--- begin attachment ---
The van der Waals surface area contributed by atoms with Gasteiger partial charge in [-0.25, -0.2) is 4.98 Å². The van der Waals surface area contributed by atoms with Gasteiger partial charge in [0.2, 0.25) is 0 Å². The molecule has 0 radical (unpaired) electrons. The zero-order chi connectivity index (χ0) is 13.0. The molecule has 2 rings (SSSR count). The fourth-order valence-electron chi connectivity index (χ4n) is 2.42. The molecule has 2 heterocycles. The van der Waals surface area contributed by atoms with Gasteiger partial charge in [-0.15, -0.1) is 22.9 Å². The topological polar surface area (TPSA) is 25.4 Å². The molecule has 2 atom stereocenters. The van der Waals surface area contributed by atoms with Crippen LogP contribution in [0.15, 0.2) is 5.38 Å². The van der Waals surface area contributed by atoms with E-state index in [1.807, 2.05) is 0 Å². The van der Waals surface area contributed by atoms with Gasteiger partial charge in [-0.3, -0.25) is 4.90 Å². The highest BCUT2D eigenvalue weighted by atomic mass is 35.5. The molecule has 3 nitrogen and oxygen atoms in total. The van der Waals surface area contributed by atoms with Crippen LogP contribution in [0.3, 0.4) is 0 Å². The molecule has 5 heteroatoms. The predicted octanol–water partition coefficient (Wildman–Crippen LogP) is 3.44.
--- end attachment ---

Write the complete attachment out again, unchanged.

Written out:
The van der Waals surface area contributed by atoms with Gasteiger partial charge in [-0.25, -0.2) is 4.98 Å². The van der Waals surface area contributed by atoms with Gasteiger partial charge in [0.2, 0.25) is 0 Å². The molecule has 0 radical (unpaired) electrons. The zero-order chi connectivity index (χ0) is 13.0. The molecule has 2 rings (SSSR count). The fourth-order valence-electron chi connectivity index (χ4n) is 2.42. The molecule has 2 heterocycles. The van der Waals surface area contributed by atoms with Gasteiger partial charge in [-0.15, -0.1) is 22.9 Å². The topological polar surface area (TPSA) is 25.4 Å². The molecule has 2 atom stereocenters. The van der Waals surface area contributed by atoms with Crippen LogP contribution in [0.15, 0.2) is 5.38 Å². The van der Waals surface area contributed by atoms with E-state index in [1.807, 2.05) is 0 Å². The van der Waals surface area contributed by atoms with Gasteiger partial charge in [-0.3, -0.25) is 4.90 Å². The highest BCUT2D eigenvalue weighted by atomic mass is 35.5. The molecule has 3 nitrogen and oxygen atoms in total. The van der Waals surface area contributed by atoms with Crippen LogP contribution in [0.3, 0.4) is 0 Å². The molecule has 5 heteroatoms. The predicted octanol–water partition coefficient (Wildman–Crippen LogP) is 3.44.